Hi Max -- What we need is a User's Manual (with a great Index) that can be printed out and "bound" in a 3-ring binder such that we can read it (often while spending time "sitting"). What percentage of your user's are even aware of the Hole Preset System? And what percentage of those actually use it??? -- Lew
    Engr62 likes this.
  9. JST

    JST Alibre Super User

    There MUST be a local help version with each release. Needs the basic stuff that is in the help NOW, but MUST ACTUALLY APPLY to the version it is with.

    THAT is the major problem with on-line help, and is a big issue with the help shipped with the products. On-line may be totally wrong for a version that is not the latest. The existing shipped version for 21 has info relating to version 12 still in it, which is totally wrong for 21.

    This will NOT make a problem with tons of extra work. BOTH versions of help can be nearly exactly the same. BOTH can have links to "more information", which is on-line.

    You have the basic help, and you have more info with tutorial links etc. So the basic gets shipped with the program, and the links are always available if the user needs them and has internet. But the basic is available no matter if you have no internet, slow internet, etc.

    There could be a fairly simple automatic conversion to make the shipped version from the on-line.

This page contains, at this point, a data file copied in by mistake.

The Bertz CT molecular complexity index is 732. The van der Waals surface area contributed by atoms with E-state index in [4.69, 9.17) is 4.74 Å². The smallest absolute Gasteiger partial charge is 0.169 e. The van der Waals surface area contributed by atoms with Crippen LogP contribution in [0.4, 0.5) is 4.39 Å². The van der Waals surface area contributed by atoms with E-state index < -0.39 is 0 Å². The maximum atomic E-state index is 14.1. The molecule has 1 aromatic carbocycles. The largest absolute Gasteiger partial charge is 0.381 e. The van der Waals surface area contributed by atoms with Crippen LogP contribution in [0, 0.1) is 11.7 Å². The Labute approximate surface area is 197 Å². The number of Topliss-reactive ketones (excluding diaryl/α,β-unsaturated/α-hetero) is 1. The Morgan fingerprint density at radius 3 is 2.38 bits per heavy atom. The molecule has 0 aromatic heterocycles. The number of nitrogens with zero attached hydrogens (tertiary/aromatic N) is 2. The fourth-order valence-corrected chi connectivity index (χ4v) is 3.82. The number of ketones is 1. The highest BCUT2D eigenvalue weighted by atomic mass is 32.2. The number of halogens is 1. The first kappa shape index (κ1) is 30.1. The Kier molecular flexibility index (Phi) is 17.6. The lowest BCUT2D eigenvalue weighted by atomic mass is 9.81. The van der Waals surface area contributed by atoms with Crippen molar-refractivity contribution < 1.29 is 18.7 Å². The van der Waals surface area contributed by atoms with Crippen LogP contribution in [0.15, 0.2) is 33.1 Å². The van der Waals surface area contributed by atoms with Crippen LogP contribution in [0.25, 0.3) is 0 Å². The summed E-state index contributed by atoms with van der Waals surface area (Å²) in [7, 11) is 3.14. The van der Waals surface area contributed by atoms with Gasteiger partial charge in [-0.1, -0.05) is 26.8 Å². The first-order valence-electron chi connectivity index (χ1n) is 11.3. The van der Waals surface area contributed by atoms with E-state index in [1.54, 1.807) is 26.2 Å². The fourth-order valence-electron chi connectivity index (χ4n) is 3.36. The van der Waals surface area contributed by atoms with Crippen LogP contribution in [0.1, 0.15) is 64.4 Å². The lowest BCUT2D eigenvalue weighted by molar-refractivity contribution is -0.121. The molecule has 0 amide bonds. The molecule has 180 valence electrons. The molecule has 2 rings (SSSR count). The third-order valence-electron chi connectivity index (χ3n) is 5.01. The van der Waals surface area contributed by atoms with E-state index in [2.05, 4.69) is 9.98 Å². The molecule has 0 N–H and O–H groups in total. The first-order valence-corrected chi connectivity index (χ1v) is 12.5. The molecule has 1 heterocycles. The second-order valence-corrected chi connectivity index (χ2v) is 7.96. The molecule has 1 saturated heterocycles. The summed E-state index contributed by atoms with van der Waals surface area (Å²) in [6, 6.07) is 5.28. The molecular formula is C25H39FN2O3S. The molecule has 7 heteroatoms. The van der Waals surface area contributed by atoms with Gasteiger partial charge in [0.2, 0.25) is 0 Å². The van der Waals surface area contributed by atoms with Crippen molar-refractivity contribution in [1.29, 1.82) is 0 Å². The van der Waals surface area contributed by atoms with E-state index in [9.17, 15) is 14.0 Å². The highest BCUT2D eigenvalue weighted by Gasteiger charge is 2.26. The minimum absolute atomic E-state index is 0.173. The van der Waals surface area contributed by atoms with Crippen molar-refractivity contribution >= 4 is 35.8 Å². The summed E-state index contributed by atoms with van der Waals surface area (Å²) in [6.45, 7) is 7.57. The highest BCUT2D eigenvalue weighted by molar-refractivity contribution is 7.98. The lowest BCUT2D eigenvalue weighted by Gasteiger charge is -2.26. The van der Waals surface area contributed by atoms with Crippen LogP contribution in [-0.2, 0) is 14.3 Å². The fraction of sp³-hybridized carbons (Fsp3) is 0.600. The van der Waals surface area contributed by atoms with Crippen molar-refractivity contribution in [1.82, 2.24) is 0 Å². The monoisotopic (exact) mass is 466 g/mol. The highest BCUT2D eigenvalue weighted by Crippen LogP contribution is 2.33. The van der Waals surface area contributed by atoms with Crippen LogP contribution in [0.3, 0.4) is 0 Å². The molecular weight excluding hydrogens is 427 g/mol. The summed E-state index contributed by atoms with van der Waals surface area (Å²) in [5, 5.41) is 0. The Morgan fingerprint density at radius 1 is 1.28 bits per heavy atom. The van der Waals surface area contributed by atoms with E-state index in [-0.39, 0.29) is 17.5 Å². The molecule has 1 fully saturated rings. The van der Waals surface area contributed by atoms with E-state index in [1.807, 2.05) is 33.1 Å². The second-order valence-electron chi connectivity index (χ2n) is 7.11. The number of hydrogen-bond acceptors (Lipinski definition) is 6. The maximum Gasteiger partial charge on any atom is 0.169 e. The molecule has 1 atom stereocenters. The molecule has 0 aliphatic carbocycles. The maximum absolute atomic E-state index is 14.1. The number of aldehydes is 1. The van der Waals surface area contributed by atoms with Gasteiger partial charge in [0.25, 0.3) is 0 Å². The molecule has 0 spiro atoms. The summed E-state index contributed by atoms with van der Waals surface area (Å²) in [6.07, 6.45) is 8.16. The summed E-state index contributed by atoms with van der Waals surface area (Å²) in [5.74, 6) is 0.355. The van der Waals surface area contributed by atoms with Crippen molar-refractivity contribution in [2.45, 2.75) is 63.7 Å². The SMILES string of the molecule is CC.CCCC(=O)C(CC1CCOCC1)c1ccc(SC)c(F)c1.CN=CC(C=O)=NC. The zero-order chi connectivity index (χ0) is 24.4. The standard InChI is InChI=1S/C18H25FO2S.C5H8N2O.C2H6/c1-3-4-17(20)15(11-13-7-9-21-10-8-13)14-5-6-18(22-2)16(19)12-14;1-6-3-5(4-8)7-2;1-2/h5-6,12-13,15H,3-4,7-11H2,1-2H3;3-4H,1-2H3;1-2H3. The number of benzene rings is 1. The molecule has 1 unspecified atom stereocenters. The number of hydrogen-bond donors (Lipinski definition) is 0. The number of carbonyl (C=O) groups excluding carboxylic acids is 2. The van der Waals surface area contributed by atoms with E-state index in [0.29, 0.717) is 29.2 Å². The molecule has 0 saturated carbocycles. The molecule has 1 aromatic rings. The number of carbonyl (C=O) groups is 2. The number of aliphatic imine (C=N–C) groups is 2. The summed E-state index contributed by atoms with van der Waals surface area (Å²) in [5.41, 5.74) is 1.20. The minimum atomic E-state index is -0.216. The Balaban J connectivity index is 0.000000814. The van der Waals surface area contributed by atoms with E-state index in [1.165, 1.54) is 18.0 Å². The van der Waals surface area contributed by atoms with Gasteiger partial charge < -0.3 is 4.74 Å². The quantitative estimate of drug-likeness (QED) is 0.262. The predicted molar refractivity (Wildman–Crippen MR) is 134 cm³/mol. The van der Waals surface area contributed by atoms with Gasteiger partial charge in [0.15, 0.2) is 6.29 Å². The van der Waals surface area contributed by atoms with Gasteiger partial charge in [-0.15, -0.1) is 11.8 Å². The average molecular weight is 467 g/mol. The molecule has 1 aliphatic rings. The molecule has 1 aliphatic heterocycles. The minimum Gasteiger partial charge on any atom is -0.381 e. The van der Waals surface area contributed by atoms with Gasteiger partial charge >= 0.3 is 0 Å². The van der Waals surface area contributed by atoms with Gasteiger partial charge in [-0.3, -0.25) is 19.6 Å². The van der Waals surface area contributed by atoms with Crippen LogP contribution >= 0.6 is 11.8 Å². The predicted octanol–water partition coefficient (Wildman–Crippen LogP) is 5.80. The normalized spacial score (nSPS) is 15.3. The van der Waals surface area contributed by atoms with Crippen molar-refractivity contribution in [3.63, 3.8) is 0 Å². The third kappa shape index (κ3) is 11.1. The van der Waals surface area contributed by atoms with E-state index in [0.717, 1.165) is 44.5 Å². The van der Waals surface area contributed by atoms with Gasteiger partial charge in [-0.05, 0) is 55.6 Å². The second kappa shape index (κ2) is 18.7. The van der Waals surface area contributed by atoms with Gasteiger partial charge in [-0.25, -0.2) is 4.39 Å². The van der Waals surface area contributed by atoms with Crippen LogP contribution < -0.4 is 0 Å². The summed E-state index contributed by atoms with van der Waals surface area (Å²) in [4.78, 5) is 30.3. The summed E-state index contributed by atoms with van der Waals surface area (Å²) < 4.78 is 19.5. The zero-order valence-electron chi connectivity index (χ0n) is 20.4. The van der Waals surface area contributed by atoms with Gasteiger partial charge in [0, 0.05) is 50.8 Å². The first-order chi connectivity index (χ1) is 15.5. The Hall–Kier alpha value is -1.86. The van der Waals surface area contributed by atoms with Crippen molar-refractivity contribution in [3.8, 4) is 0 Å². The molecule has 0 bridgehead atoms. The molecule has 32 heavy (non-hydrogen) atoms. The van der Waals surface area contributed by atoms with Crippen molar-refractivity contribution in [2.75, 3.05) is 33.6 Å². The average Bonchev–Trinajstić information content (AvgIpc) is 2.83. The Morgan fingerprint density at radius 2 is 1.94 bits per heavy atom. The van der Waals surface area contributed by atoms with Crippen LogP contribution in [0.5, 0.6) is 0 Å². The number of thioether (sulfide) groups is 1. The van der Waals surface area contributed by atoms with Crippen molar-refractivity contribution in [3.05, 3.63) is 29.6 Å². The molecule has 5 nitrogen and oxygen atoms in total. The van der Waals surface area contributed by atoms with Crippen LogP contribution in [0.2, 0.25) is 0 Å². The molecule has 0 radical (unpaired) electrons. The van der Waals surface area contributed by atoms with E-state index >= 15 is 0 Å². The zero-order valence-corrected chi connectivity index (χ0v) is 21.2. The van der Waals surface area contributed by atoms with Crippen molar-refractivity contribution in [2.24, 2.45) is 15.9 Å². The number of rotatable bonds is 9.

anson likes this.
  10. axeme

    axeme Member

    Like Hunter said, having a way to download the help system as a separate entity would be preferred. I can't always rely on being connected. Worst case would have to be to wget the whole help web site and piece it all together after, but I'd prefer not to.
  11. tk1247

    tk1247 Member

    I would prefer local help tied to my install/machine for the following reasons:

    1. Online help is easier to maintain, but internet access or server downtime would cause that problems. Help files that are tied to updates/upgrades would be preferable, and interim help updates could/should be able to be update-able to local installations. My general experience with online or HTML help has been poor for other apps - not searchable, indexable, or printable. Also, with my single full screen Alibre install, I don't want a browser up in the middle of everything just to see help.